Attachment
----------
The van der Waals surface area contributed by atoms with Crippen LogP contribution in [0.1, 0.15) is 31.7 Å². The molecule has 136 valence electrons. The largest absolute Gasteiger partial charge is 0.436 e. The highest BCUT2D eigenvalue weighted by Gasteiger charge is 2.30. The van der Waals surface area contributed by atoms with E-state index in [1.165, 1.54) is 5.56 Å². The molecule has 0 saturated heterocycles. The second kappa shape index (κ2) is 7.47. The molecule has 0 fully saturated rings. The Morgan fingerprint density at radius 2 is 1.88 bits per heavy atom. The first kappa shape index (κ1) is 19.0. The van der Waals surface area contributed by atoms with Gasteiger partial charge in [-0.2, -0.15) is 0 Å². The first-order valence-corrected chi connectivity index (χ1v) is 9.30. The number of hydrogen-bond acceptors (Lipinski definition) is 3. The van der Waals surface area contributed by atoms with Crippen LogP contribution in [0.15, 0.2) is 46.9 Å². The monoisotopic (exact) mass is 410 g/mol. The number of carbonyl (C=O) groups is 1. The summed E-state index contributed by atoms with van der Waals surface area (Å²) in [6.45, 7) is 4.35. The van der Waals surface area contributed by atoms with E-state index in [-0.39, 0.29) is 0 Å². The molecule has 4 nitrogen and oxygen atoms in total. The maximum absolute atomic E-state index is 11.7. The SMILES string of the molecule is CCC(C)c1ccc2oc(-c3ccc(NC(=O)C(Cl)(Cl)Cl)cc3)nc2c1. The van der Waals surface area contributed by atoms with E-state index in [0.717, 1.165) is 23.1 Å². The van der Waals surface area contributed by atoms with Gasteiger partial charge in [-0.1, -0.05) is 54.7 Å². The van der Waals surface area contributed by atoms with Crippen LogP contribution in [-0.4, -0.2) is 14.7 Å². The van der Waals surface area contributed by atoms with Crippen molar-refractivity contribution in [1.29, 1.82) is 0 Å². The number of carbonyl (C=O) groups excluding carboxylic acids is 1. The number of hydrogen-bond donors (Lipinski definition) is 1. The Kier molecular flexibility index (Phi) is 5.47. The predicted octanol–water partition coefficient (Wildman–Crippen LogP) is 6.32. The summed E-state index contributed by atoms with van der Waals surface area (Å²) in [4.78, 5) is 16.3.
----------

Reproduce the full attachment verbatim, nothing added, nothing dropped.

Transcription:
The van der Waals surface area contributed by atoms with Crippen LogP contribution in [0.1, 0.15) is 31.7 Å². The molecule has 136 valence electrons. The largest absolute Gasteiger partial charge is 0.436 e. The highest BCUT2D eigenvalue weighted by Gasteiger charge is 2.30. The van der Waals surface area contributed by atoms with E-state index in [1.165, 1.54) is 5.56 Å². The molecule has 0 saturated heterocycles. The second kappa shape index (κ2) is 7.47. The molecule has 0 fully saturated rings. The Morgan fingerprint density at radius 2 is 1.88 bits per heavy atom. The first kappa shape index (κ1) is 19.0. The van der Waals surface area contributed by atoms with Gasteiger partial charge in [-0.2, -0.15) is 0 Å². The first-order valence-corrected chi connectivity index (χ1v) is 9.30. The number of hydrogen-bond acceptors (Lipinski definition) is 3. The van der Waals surface area contributed by atoms with Crippen LogP contribution in [0.15, 0.2) is 46.9 Å². The monoisotopic (exact) mass is 410 g/mol. The number of carbonyl (C=O) groups is 1. The summed E-state index contributed by atoms with van der Waals surface area (Å²) in [6.45, 7) is 4.35. The van der Waals surface area contributed by atoms with E-state index in [-0.39, 0.29) is 0 Å². The molecule has 4 nitrogen and oxygen atoms in total. The maximum absolute atomic E-state index is 11.7. The SMILES string of the molecule is CCC(C)c1ccc2oc(-c3ccc(NC(=O)C(Cl)(Cl)Cl)cc3)nc2c1. The van der Waals surface area contributed by atoms with E-state index in [0.717, 1.165) is 23.1 Å². The van der Waals surface area contributed by atoms with Gasteiger partial charge in [-0.1, -0.05) is 54.7 Å². The van der Waals surface area contributed by atoms with Crippen LogP contribution in [-0.4, -0.2) is 14.7 Å². The van der Waals surface area contributed by atoms with Crippen molar-refractivity contribution in [1.29, 1.82) is 0 Å². The number of carbonyl (C=O) groups excluding carboxylic acids is 1. The number of hydrogen-bond donors (Lipinski definition) is 1. The Kier molecular flexibility index (Phi) is 5.47. The predicted octanol–water partition coefficient (Wildman–Crippen LogP) is 6.32. The summed E-state index contributed by atoms with van der Waals surface area (Å²) in [4.78, 5) is 16.3.